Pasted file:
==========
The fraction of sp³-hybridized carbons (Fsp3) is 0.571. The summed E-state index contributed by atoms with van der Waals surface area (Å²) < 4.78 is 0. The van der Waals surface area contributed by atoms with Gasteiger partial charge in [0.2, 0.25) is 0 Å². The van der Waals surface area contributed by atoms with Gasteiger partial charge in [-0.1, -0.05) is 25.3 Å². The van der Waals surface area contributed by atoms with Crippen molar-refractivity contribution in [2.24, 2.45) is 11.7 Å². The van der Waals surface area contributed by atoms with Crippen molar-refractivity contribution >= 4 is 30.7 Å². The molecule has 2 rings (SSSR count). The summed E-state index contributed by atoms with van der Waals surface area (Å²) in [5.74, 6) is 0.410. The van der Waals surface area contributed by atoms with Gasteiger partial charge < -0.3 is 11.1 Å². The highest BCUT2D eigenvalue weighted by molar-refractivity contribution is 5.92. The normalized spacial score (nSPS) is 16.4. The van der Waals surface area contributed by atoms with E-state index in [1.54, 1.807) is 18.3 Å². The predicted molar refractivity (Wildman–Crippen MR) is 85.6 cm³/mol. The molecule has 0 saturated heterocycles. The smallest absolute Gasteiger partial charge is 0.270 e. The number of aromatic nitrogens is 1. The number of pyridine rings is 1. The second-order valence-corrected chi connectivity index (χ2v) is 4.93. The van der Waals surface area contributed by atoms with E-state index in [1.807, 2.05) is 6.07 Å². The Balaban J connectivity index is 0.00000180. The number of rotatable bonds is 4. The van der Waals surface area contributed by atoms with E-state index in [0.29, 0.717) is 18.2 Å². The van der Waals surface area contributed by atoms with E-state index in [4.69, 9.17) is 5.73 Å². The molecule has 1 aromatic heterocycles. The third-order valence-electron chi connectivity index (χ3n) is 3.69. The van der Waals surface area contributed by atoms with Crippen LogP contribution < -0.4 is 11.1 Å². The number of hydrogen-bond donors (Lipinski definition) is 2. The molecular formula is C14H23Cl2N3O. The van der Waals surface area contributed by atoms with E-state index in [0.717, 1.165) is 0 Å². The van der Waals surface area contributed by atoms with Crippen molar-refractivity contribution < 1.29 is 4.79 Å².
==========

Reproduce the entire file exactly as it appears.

The fraction of sp³-hybridized carbons (Fsp3) is 0.571. The summed E-state index contributed by atoms with van der Waals surface area (Å²) < 4.78 is 0. The van der Waals surface area contributed by atoms with Gasteiger partial charge in [0.2, 0.25) is 0 Å². The van der Waals surface area contributed by atoms with Gasteiger partial charge in [-0.1, -0.05) is 25.3 Å². The van der Waals surface area contributed by atoms with Crippen molar-refractivity contribution in [2.24, 2.45) is 11.7 Å². The van der Waals surface area contributed by atoms with Crippen molar-refractivity contribution >= 4 is 30.7 Å². The molecule has 2 rings (SSSR count). The summed E-state index contributed by atoms with van der Waals surface area (Å²) in [5.74, 6) is 0.410. The van der Waals surface area contributed by atoms with Gasteiger partial charge < -0.3 is 11.1 Å². The highest BCUT2D eigenvalue weighted by molar-refractivity contribution is 5.92. The normalized spacial score (nSPS) is 16.4. The van der Waals surface area contributed by atoms with E-state index in [1.54, 1.807) is 18.3 Å². The predicted molar refractivity (Wildman–Crippen MR) is 85.6 cm³/mol. The molecule has 0 saturated heterocycles. The smallest absolute Gasteiger partial charge is 0.270 e. The number of aromatic nitrogens is 1. The number of pyridine rings is 1. The second-order valence-corrected chi connectivity index (χ2v) is 4.93. The van der Waals surface area contributed by atoms with E-state index in [1.807, 2.05) is 6.07 Å². The Balaban J connectivity index is 0.00000180. The number of rotatable bonds is 4. The van der Waals surface area contributed by atoms with E-state index in [0.29, 0.717) is 18.2 Å². The van der Waals surface area contributed by atoms with E-state index in [4.69, 9.17) is 5.73 Å². The molecule has 1 aromatic heterocycles. The third-order valence-electron chi connectivity index (χ3n) is 3.69. The van der Waals surface area contributed by atoms with Crippen LogP contribution < -0.4 is 11.1 Å². The number of hydrogen-bond donors (Lipinski definition) is 2. The molecular formula is C14H23Cl2N3O. The van der Waals surface area contributed by atoms with E-state index in [0.717, 1.165) is 0 Å². The van der Waals surface area contributed by atoms with Crippen molar-refractivity contribution < 1.29 is 4.79 Å².